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Greece said it will do 'whatever it takes' to protect its sovereignty, Bloomberg reported.

Relations between Greece and its eastern neighbor have been tense in recent months after Turkish President Recep Tayyip Erdogan signed a maritime agreement with Libya. This prompted Turkey to make bids for the maritime zones that Athens considers Greek in accordance with international law.

“If the only difference we have is on the proclamation of an exclusive economic zone, then we are ready to negotiate and sit at the table with Turkey and discuss the issue,” Alternate Minister for Foreign Affairs Miltiades Varvitsiotis noted.

According to him, Greece is also ready to discuss bilateral issues such as economics, tourism, COVID-19 and migration flows.

“But if the issue is to contest Greek sovereignty over islands in the Aegean sea, then the response is no,” the minister added. “We’re not discussing our sovereignty, we’re not giving away Greek soil and we will do whatever it takes to defend it.”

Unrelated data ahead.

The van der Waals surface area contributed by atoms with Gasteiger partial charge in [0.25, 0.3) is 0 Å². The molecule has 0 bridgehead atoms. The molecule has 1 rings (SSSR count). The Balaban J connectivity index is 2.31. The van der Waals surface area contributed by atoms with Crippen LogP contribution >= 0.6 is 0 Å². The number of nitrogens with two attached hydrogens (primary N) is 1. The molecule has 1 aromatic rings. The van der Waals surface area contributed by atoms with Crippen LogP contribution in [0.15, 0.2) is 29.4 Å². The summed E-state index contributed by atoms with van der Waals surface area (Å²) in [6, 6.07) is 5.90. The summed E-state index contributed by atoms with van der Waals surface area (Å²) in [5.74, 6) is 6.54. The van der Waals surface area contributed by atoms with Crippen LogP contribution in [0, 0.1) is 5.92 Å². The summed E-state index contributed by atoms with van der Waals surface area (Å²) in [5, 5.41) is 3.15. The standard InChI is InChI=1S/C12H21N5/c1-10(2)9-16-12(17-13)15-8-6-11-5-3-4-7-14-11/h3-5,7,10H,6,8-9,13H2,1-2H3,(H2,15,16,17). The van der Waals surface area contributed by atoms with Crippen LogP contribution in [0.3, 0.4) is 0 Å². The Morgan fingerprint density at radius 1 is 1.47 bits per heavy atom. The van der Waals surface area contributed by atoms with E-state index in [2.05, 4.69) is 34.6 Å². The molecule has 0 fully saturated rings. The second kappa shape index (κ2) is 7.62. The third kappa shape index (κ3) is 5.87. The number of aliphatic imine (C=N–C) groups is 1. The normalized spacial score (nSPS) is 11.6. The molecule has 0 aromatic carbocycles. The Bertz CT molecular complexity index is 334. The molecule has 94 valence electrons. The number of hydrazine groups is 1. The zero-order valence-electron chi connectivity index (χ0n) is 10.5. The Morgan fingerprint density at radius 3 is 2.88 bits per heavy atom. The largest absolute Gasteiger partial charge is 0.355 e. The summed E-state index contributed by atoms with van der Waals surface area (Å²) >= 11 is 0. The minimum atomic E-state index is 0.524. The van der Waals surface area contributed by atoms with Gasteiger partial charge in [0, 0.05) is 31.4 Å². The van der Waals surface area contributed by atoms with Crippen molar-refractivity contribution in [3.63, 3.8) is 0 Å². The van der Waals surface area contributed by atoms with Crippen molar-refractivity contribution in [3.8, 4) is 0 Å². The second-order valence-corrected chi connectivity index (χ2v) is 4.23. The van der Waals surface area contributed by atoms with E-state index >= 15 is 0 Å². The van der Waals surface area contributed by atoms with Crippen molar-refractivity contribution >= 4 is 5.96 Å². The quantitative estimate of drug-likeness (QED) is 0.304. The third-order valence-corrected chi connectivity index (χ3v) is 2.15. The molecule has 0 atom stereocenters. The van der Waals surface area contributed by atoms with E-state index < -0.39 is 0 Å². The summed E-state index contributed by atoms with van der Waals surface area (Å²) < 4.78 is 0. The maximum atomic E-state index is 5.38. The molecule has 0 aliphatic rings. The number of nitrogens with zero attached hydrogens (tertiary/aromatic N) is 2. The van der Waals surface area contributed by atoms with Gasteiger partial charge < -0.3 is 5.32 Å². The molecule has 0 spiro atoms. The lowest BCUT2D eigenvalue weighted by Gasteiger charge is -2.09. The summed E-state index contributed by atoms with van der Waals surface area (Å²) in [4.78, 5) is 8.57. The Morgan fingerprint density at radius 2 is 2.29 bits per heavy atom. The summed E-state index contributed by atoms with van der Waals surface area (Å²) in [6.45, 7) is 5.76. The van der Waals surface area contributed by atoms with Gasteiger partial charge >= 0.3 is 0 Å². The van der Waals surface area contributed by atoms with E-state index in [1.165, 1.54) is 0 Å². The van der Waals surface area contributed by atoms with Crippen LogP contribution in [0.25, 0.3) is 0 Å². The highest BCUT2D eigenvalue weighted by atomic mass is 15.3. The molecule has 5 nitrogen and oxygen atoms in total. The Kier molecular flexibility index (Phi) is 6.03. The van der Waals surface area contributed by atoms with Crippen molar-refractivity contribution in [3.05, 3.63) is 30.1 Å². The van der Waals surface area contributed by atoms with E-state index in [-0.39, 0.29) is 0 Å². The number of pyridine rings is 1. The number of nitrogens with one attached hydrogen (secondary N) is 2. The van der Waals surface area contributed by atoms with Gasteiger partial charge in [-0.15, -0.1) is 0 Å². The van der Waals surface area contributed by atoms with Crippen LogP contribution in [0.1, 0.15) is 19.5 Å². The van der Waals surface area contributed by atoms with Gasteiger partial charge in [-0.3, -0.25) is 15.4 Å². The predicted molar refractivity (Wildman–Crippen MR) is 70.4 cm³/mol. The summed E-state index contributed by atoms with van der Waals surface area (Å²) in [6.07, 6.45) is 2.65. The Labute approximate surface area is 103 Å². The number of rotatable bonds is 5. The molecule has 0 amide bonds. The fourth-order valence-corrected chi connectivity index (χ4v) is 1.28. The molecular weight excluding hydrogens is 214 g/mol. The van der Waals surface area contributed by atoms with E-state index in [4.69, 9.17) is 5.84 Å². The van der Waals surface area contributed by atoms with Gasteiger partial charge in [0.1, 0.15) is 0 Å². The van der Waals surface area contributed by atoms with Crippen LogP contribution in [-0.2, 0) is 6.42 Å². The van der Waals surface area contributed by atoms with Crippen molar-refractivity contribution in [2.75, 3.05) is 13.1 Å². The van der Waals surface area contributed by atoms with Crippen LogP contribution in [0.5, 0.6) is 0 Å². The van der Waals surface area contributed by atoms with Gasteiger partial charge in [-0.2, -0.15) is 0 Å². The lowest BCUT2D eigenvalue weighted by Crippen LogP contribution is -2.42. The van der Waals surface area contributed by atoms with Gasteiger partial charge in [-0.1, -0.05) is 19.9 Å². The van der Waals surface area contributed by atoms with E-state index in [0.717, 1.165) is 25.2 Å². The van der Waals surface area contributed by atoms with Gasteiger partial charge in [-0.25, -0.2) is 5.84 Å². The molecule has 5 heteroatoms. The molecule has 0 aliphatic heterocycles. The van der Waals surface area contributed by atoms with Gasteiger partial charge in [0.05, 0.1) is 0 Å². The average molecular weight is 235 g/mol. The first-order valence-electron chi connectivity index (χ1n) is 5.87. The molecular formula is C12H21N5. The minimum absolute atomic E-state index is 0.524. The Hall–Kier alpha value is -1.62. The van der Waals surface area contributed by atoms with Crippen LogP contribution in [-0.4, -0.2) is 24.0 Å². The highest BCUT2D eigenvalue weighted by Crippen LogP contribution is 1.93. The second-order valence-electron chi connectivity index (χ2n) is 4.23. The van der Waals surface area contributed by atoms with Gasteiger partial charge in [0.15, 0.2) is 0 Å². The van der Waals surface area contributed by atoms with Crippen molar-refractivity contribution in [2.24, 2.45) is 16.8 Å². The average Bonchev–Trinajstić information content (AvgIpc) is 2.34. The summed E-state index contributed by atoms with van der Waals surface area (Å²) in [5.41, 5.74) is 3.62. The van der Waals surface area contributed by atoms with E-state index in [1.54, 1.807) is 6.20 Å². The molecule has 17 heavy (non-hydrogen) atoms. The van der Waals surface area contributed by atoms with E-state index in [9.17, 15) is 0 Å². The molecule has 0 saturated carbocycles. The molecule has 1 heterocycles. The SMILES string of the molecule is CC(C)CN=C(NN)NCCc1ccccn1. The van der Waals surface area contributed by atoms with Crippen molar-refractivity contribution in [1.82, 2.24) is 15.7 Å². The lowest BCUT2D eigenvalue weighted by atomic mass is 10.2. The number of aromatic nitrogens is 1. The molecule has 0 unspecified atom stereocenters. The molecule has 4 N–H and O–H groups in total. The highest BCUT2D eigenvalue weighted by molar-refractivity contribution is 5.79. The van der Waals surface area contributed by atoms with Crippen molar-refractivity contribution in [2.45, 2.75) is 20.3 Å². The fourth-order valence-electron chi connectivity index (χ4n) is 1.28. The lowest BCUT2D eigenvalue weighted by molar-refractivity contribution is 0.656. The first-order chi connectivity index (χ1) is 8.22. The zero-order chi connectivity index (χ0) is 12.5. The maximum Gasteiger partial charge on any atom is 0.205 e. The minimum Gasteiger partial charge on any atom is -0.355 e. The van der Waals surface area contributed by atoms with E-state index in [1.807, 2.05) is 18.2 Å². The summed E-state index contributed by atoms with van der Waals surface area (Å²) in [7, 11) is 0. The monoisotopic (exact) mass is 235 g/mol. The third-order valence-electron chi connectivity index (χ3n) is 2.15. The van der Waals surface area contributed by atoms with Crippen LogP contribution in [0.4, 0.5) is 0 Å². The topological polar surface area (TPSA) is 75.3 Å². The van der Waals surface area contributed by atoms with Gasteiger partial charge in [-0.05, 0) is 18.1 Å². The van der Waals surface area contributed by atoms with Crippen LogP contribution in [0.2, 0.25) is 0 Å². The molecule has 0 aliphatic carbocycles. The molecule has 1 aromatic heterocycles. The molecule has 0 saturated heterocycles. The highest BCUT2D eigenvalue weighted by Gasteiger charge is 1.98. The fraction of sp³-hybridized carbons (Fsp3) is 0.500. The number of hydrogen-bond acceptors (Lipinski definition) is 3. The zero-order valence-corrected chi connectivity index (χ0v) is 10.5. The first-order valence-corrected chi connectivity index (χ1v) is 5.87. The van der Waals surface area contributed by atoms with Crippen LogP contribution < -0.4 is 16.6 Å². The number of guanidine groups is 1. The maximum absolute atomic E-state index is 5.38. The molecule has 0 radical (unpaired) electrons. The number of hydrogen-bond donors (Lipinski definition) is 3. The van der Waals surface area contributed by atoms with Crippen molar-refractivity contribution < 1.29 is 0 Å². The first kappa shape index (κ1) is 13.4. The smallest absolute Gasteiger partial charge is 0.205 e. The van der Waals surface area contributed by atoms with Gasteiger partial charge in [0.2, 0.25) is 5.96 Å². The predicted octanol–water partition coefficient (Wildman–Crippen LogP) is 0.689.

Tension also increases with the possible move to convert the famous Hagia Sophia museum into a mosque. Erdogan has long insisted on this, rejecting criticism from the US and Greece.

The Hagia Sophia included in the UNESCO World Heritage List and is of particular importance for the Greeks, as it considers the museum to be one of the most important Christian monuments and a legacy of the Orthodox tradition dating back to the Byzantine Empire.

Greek government spokesman Stelios Petsas said that the disagreement on Hagia Sophia “is not a Greek-Turkish issue -- it’s a universal issue,” adding that Greece will wait for Turkey’s decision.

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